He made it personal. 

He re-made them persons. 

Human beings. 

With Breath.

Silence can be so loud. As loud as the sound of our own beating heart reminding us that it is there.

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The weight of Jesus’ words sit heavy on their hard hearts, and cracks begin to form, one by one; beating hearts shed their concrete cocoons, broken hearts shed their certainty and pride, one by one. Crack by crack, stone hearts begin to break, beat by beat Breath-fuelled hearts begin to pulse, truth by truth the mob begins to break. Apart. Break. Open to the possibility that they also, are mud. That they also, are Breath.

At this, those who heard began to go away one at a time, the older ones first…’ John 8:9

Waiting for the first stone, she stood, braced, holding her breath. Flinching all the while. Waiting for the rock which would break her skull in two. Waiting for the words that would tear her soul apart. 

Waiting for the first man without sin to throw the first stone.

It never came. 

They left her standing there.  Completely alone.

In the centre of the space the mob had been. 

Empty space.

But when she finally dared to raise her eyes, she saw.

She wasn’t alone.

‘…until only Jesus was left, with the woman still standing there. Jesus straightened up and asked her, “Woman, where are they? Has no one condemned you?”John 8:9-10

Where are they? He said. Knowing the answer. Where is the human being who can stand in sinless judgement on another? Is there anyone on earth who can say they have no sin?

Suddenly she saw. Something. Suddenly she perceived. Someone. Someone whose words drew her breath in wonder. Someone who seemed to say she was not nothing. Not an object. Not mud. Not dirt beneath His feet.

‘Woman, where are they? Has no one condemned you?”

“No one, sir,” she said.’ John 8:10-11

Looking at him, she might have flinched. Just a little. 

Would he throw the stone? 

Wasn’t she mud? 

To Him?

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‘“Then neither do I condemn you,” Jesus declared.’ John 8:11

There was a silence as she stood there. The quiet rise and fall of lungs filling with air, the soft whispering of a breath drawn in and a breath exhaled.

It felt like grace. First. 

It felt like love. At last.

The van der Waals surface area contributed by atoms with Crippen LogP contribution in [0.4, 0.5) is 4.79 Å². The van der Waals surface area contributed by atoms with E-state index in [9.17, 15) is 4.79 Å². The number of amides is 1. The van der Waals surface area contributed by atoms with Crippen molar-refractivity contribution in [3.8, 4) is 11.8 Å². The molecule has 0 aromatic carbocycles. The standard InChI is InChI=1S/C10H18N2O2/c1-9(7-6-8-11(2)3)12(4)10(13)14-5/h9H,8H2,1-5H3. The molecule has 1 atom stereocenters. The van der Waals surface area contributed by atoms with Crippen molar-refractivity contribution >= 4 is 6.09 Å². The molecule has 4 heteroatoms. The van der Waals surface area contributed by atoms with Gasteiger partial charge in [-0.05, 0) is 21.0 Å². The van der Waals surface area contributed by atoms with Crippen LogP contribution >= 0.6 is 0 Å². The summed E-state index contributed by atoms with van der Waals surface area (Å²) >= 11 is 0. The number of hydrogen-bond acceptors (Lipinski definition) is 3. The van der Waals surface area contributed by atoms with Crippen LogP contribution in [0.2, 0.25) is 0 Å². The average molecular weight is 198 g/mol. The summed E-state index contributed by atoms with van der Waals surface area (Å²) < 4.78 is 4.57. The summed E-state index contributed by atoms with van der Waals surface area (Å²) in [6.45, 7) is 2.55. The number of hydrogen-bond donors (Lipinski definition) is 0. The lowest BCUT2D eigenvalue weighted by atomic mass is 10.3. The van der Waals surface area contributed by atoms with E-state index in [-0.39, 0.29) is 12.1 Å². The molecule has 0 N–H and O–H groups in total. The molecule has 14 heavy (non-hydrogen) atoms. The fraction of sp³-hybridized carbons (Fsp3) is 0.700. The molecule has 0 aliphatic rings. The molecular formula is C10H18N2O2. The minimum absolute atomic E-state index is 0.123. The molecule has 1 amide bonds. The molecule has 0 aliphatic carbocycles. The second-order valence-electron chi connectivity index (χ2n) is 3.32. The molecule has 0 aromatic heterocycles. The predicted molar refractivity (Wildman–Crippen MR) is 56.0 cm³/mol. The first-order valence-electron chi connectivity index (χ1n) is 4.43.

And with every word He gave her back her breath. There was something in His eyes she could not name, could not resist, could not quite grasp. 

He drew her. Like a moth.

To light. 

“Go now and leave your life of sin.”John 8:11

Leave the lies that lead you into selling yourself numb. 

Leave the life of striving for what you feel will feel like love. 

Leave behind the scars that fuel your reaching for the dark.

Don’t reach for what feels like love, reach for what is love (John 1:16) . 

Reach for Me. As I have reached for you.

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When Jesus spoke again to the people, he said, “I am the light of the world. Whoever follows me will never walk in darkness, but will have the light of life.”John 8:12

Breath. How do you restore it when it’s been strangled out of a soul? How do you help a breathless world catch its breath in wonder?

Jesus words. They weigh upon hearts. Hearts un-used to feeling, hearts unused to… something. Something like oxygenating breath. He draws in the dust of who we are, stirring up questions we thought we’d answered. 

He makes it personal. 

He re-makes us persons. 

Human beings. 

With Breath.

We didn’t begin with a loud bang. We didn’t begin with a “Let there be- and it was so”. We didn’t begin with words at all. 

We began with a silence that can be so loud. As loud as the sound of our own beating heart, reminding us that it is there.

We alone in creation began with grace. Grace that was formed for us before we were formed. And we alone in creation begin again with grace.

Breath-giving grace. 

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Grace comes first. Then healing, hope and truth trail in it’s wake.

Before the mud, before our Breath; Grace came first for us. Because He was there. First. For us.

Right from the very beginning. 

‘The Word became flesh and made his dwelling among us. We have seen his glory, the glory of the one and only Son, who came from the Father, full of grace and truth.’ John 1:17